BY: LAMI SOETAN
In just five days, a team of four people were able to build a 40 square meter house, complete with two bedrooms, a living room, a dining room, a bathroom and a kitchen for only $6,800.
This amazing feat is the brainchild of Fernando Llanos and Oscar Méndez, founders of Conceptos Plásticos, a Colombian business venture that, according to its website, “transforms plastic and rubber waste into an alternative construction system for temporary and permanent homes, shelters, classrooms, community halls and other buildings”.
Llanos came up with the idea when he was trying to build a house in Yacopí, a small town located 177 kilometers from the national capital Bogota. He ran into challenges with finding materials that were light enough and easy to transport to the area. Independently, Mendez conceived the same idea, which he presented as his thesis while he was a graduate student of architecture at Universidad EAN. The two met through family connections and partnered together with the same vision in mind.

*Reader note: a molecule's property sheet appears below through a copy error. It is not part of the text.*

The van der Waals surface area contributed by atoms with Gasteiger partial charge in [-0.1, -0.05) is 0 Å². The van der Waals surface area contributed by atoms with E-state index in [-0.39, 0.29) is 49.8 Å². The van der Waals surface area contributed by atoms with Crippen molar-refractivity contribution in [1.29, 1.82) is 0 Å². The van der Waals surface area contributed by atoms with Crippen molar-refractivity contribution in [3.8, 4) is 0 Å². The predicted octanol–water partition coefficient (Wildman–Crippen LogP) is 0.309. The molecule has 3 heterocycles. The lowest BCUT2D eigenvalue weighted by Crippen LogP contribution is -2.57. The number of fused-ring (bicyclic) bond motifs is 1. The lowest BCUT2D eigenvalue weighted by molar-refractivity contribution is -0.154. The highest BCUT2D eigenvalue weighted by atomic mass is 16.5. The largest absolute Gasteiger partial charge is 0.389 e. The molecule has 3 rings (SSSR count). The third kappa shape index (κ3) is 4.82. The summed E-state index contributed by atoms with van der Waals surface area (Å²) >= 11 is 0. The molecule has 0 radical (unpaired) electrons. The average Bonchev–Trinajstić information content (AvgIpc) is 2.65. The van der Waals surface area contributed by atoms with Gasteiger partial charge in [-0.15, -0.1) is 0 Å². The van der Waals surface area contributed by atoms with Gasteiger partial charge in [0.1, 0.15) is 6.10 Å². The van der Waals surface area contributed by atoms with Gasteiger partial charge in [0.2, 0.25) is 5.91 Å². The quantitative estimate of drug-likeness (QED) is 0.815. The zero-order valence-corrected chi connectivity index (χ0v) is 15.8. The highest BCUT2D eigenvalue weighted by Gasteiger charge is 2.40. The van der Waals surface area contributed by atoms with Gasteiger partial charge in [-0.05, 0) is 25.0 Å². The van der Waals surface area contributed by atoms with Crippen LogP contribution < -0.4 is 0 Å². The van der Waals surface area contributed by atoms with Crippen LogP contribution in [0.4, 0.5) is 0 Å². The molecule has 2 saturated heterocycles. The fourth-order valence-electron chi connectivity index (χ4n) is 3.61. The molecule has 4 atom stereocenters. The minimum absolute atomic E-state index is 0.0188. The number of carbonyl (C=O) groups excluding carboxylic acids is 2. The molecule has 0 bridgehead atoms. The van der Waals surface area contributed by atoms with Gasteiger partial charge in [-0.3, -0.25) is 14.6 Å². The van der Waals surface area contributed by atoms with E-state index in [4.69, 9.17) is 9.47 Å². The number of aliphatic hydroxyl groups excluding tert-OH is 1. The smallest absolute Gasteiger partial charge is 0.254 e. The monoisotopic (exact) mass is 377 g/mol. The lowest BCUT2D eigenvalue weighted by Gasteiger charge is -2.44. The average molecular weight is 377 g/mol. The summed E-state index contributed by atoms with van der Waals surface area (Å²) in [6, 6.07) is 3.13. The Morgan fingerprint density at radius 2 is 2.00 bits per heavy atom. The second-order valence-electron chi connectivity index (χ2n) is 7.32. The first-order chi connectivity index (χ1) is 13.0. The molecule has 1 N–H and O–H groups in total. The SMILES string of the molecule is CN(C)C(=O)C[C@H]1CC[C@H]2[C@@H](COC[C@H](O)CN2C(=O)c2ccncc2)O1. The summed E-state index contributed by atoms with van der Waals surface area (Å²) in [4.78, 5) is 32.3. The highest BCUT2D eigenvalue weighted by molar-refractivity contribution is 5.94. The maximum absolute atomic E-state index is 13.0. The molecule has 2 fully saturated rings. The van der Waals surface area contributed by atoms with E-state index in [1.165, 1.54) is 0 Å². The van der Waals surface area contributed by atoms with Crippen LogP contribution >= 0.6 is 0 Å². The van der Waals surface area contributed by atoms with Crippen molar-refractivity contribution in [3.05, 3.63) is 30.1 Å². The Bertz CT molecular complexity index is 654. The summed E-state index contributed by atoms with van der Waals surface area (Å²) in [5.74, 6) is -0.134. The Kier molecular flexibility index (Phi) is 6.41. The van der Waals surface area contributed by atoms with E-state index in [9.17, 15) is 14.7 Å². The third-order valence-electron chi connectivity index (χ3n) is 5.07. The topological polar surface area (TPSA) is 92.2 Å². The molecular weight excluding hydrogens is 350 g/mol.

The plastic bricks are made from waste and recycled plastic that is sourced from local recyclers. The plastic is melted and injected into brick molds, and the resulting blocks, which are reminiscent of Lego pieces, can be assembled for the easy construction of buildings. They have been tested to make sure they are resistant to both fire and earthquakes.
Bogotá alone produces about 740 tons of plastic waste on a daily basis, so this initiative is a great way to divert plastic waste from landfills and use it toward building new communities. The initiative gives new life and purpose to plastic that would have remained in the earth for about 300 years.
In 2015, the company helped to build a shelter for 42 families that were displaced by violence in the town of Guapi, using up 120 tons of recycled plastic in the process. Due to the innovative construction of the plastic bricks, the shelter can be mounted and dismounted in case there is need to move it to another area. The company is also involved with many other projects including houses for indigenous groups and a possible housing plan in San Andrés for the Colombian Navy.